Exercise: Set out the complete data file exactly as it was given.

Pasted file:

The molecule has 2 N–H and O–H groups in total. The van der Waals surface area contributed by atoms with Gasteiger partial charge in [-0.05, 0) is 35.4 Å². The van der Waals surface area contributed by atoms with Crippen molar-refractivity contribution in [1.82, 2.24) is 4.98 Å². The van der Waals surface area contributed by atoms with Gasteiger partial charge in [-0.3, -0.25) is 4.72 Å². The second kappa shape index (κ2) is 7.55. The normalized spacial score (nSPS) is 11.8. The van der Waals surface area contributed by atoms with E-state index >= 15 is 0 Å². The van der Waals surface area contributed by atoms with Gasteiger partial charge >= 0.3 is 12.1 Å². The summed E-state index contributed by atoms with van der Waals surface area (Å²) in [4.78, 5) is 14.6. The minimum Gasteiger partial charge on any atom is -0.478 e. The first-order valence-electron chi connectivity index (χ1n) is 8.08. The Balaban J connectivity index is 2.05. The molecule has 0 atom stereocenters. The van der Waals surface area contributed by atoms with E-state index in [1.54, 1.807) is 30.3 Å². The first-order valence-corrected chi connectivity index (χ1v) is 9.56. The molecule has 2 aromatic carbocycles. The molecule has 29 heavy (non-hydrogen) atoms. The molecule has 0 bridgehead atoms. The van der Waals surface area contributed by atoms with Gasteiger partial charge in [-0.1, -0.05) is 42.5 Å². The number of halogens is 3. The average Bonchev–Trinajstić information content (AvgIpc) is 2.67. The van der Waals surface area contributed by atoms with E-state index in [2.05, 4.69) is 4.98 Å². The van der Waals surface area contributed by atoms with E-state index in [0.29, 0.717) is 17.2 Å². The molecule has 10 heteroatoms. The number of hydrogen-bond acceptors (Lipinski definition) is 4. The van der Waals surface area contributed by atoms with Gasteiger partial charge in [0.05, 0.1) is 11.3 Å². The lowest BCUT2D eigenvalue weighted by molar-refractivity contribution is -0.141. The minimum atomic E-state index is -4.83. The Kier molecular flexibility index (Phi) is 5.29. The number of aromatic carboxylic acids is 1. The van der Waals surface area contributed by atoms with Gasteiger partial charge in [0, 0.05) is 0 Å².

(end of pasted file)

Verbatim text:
The molecule has 2 N–H and O–H groups in total. The van der Waals surface area contributed by atoms with Gasteiger partial charge in [-0.05, 0) is 35.4 Å². The van der Waals surface area contributed by atoms with Crippen molar-refractivity contribution in [1.82, 2.24) is 4.98 Å². The van der Waals surface area contributed by atoms with Gasteiger partial charge in [-0.3, -0.25) is 4.72 Å². The second kappa shape index (κ2) is 7.55. The normalized spacial score (nSPS) is 11.8. The van der Waals surface area contributed by atoms with E-state index >= 15 is 0 Å². The van der Waals surface area contributed by atoms with Gasteiger partial charge >= 0.3 is 12.1 Å². The summed E-state index contributed by atoms with van der Waals surface area (Å²) in [4.78, 5) is 14.6. The minimum Gasteiger partial charge on any atom is -0.478 e. The first-order valence-electron chi connectivity index (χ1n) is 8.08. The Balaban J connectivity index is 2.05. The molecule has 0 atom stereocenters. The van der Waals surface area contributed by atoms with E-state index in [1.54, 1.807) is 30.3 Å². The first-order valence-corrected chi connectivity index (χ1v) is 9.56. The molecule has 2 aromatic carbocycles. The molecule has 29 heavy (non-hydrogen) atoms. The molecule has 0 bridgehead atoms. The van der Waals surface area contributed by atoms with Gasteiger partial charge in [-0.1, -0.05) is 42.5 Å². The number of halogens is 3. The average Bonchev–Trinajstić information content (AvgIpc) is 2.67. The van der Waals surface area contributed by atoms with E-state index in [2.05, 4.69) is 4.98 Å². The van der Waals surface area contributed by atoms with E-state index in [0.29, 0.717) is 17.2 Å². The molecule has 10 heteroatoms. The number of hydrogen-bond acceptors (Lipinski definition) is 4. The van der Waals surface area contributed by atoms with Gasteiger partial charge in [0.05, 0.1) is 11.3 Å². The lowest BCUT2D eigenvalue weighted by molar-refractivity contribution is -0.141. The minimum atomic E-state index is -4.83. The Kier molecular flexibility index (Phi) is 5.29. The number of aromatic carboxylic acids is 1. The van der Waals surface area contributed by atoms with Gasteiger partial charge in [0, 0.05) is 0 Å².